by KC Wade
As a tutor, I worked with high school freshmen struggling to master the formal essay. You may think that English is the only class that will require you to write essays, but strong writing is important in many academic subjects. Science courses require lab reports written in a clear, logical style, and those attempting Advanced Placement history courses know that the DBQ essay is no joke!
[Continue reading to learn about formal essay writing]
But transitioning to formal high school writing can be difficult. Formal essays have a more rigid structure than creative writing assignments– an essay filled with descriptive personal experiences may be well-written, but not necessarily a high-scoring formal essay. Formal essays and creative essays use writing to achieve different objectives, and learning when to use a formal essay is the first step toward becoming an effective high school writer.
- Creative essays explore questions and use specific details to illustrate
- Formal essays argue questions and use specific details as evidence
Creative essays and formal essays treat the writing topic, or question, very differently. Let’s say you were reading the Charles Dickens’ book Great Expectations for class, and you were asked to write an essay to answer the question: does wealth corrupt personal character? A good creative writer would explore this question from many angles, first detailing how it feels to be rich, then retelling events from the lives of the book’s characters and their attitudes toward money. These details would illustrate a few common themes that Dickens uses to connect money and personal character, and the ending paragraph would suggest which themes the author thought were most important.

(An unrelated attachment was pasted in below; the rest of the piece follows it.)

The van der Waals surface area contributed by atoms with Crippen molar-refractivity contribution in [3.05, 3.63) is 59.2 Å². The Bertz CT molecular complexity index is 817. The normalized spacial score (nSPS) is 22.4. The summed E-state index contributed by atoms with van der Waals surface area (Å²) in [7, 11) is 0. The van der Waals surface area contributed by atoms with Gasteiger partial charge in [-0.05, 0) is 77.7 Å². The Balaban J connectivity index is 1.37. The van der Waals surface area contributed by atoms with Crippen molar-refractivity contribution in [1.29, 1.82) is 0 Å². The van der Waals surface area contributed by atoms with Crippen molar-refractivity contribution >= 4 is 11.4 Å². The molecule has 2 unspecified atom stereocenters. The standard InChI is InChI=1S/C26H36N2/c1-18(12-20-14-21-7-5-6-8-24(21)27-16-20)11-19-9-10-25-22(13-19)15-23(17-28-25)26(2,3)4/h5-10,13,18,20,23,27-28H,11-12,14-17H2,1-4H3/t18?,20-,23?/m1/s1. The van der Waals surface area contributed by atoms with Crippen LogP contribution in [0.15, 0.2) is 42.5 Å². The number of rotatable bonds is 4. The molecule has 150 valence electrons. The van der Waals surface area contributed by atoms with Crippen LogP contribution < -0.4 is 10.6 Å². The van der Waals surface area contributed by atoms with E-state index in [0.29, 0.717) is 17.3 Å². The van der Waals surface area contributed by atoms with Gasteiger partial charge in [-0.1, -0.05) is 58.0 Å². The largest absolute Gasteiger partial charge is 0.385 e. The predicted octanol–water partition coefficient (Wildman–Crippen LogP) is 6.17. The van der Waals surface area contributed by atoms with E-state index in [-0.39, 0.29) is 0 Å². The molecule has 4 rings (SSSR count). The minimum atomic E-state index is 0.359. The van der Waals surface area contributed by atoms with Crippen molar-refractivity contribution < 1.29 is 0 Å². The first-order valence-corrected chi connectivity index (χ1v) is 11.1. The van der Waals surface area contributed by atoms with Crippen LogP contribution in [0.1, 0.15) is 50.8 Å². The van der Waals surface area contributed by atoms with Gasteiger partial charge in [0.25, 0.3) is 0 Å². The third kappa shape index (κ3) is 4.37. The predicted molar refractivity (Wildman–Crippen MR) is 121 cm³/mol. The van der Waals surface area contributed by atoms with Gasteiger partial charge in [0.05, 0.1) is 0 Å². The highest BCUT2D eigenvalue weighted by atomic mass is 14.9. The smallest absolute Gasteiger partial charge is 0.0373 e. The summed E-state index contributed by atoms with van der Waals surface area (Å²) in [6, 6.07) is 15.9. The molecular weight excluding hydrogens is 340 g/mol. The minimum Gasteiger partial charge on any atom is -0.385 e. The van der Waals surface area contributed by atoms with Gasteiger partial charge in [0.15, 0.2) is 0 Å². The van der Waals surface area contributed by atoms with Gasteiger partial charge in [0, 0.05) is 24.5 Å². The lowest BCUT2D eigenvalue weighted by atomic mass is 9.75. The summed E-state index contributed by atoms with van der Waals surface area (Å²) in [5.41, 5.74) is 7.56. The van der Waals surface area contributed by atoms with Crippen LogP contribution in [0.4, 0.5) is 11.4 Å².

A formal essay on the same topic would look very different. In the first few paragraphs, a formal essay would propose an answer to the question—for example: “According to Charles Dickens, money corrupts personal character, even in young, innocent people.” The rest of the essay would argue that this conclusion is true, based on several smaller conclusions about parts of the book. This essay would continue like a criminal case, mounting evidence in the form of quotes or specific events in the story to support the primary conclusion that “money does corrupt personal character.” The end paragraph would summarize all the evidence you put forward, reassert the conclusion, then rest the case.
The outline I’ve described is an example of formal writing for English class, but this same structure can apply to papers in other subjects. In a lab report, especially the discussion section, you should assert your conclusions about the experiment up front, then systematically explain which results led you to your answer. In a history DBQ, you create a central thesis statement and then use the “documents” provided, along with classroom knowledge, as your supporting evidence.
As you gain experience, your formal writing may become more complex than the basic example I’ve given. However, in the beginning it is important to ask, “Does my assignment ask for exploring and illustrating or an argument and evidence?” If it’s the second option, it’s a formal essay!
About the author: KC Wade is a graduate of Princeton University’s Woodrow Wilson School of Public Policy (Class of 2011) and was a high jumper for the varsity track & field team. She has interned at the U.S. Department of State and studied abroad in India during her time at Princeton, and completed a 118-page senior thesis on wind and solar power in India. KC was a campus Peer Advisor and led camping trips for freshmen alongside her tutoring work with Princeton Tutoring.